LUMA Arles rises above vast Provençal fields and vineyards fed by the Rhône. It’s capped with a faceted Frank Gehry tower, the polished steel sides stepping down, reflecting the golds and yellows of the dried fields and parching sun. Prélude, as the name suggests, is one of the inaugural exhibitions of collector Maja Hoffmann’s long-standing project in Arles, LUMA. A secondary meaning of the word, to warm up, is appropriate as the work exhibited finds ways of accessing a growing feeling, that something disastrous is coming, things are heating up and this is just the beginning of our collective discombobulation.
The tower, as a way of entry into the Parc des Ateliers, houses, studios, libraries, exhibition spaces, and permanent installations like a variation of Carsten Höller’s Isometric Slides which elicits periodic cheers from visitors, punctuating the din of the central hall. Gazing up, a part of the wall on the third floor is cut away to reveal a mirrored spiral staircase, a momentary and whimsical glimpse of a M.C. Escher piece in real life that happens to be the work by Olafur Eliasson, Take Your Time. Wandering up the stairs and around the cavernous interior of the steel peak became disorienting until I realized the work I came to see lay behind the tower in a series of post-industrial spaces that once acted as National Company of French Railways (SNCF) workshops and repair shops next to the tracks that lead from Arles south to the Mediterranean ports.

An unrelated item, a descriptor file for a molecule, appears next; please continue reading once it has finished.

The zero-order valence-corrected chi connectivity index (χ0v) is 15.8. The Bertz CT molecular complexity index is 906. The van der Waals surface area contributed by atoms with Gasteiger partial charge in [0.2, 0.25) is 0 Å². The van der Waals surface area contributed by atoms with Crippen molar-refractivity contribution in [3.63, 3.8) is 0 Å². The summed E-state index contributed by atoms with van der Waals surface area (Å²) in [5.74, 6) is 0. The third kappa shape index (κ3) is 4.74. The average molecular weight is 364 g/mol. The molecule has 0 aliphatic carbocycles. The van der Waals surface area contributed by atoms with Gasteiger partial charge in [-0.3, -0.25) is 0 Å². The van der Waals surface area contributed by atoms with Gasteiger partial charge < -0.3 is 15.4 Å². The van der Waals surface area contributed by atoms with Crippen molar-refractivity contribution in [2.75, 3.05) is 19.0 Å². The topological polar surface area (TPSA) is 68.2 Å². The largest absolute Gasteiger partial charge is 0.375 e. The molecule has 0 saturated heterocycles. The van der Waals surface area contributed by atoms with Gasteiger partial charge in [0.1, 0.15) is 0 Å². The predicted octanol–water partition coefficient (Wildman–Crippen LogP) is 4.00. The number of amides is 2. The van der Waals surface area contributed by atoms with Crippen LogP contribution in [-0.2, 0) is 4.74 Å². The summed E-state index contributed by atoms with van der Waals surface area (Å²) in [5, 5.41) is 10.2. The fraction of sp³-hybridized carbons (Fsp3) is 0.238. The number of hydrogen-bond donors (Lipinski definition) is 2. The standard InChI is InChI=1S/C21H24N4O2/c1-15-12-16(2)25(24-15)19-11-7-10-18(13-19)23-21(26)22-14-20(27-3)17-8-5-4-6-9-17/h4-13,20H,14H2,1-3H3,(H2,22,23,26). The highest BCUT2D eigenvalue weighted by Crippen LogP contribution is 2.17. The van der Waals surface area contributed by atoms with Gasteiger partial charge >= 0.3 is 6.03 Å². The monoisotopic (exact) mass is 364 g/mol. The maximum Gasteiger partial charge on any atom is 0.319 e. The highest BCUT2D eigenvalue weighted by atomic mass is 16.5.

Prélude, a group exhibition of works by Sophia Al Maria, Kapwani Kiwanga, P. Staff, and Jakob Kudsk Steensen, resides in La Mécanique Général, a large rectangular building near the center of the Parc. The buildings frame newly planted gardens designed by Bas Smets and full of native Camargue plants that rise up on mounds separated by serpentine paths like the eroded limestone of Les Alpilles with their attendant rivers that ripple down east of the Rhône from the Alps to the sea.
Sophia Al Maria’s Tender Point Ruin (2021), commissioned by LUMA for this exhibition, is a filmic meditation on art and being. There’s a feeling of being on the edge, of dropping into this place from elsewhere. The video essay weaves together fragments of postcolonial understandings, poems, provocations, skits, and a tattoo session. Opening with a color inverted close up of the sun, flares and all, the video work moves effortlessly through planetary scales, a rolling moon, and a rocky beach where the protagonist collects shards of ceramics and a curious piece of plastic with French and English script that prompts Al Maria to ask, “Is this from the past or the future?” to which comes the reply, “The present.” A refrain in the video comes from questioning what art is. Hafez’s answer: “Art is the conversation between lovers … True art makes the divine silence in the soul break into applause.” Another answers: “Art is two stones rubbing together and the detritus left behind, it is what’s left, what you don’t know what to do with.” Near the end in which Victoria Sin makes a cameo while applying their face, the artist gets a tattoo of a petroglyph of the sun. The shot lingers over a table where a rubber stamp laying upside down reads “The end is nigh.”
So in this moment, this prélude to disaster, what is art? Tumult will create more liminal edges, more cracks, more moments of conjunction. The leavings of these frictions will be many, but I hope some of us remain to allow what has been left behind to please the silence within.
By Joel Kuennen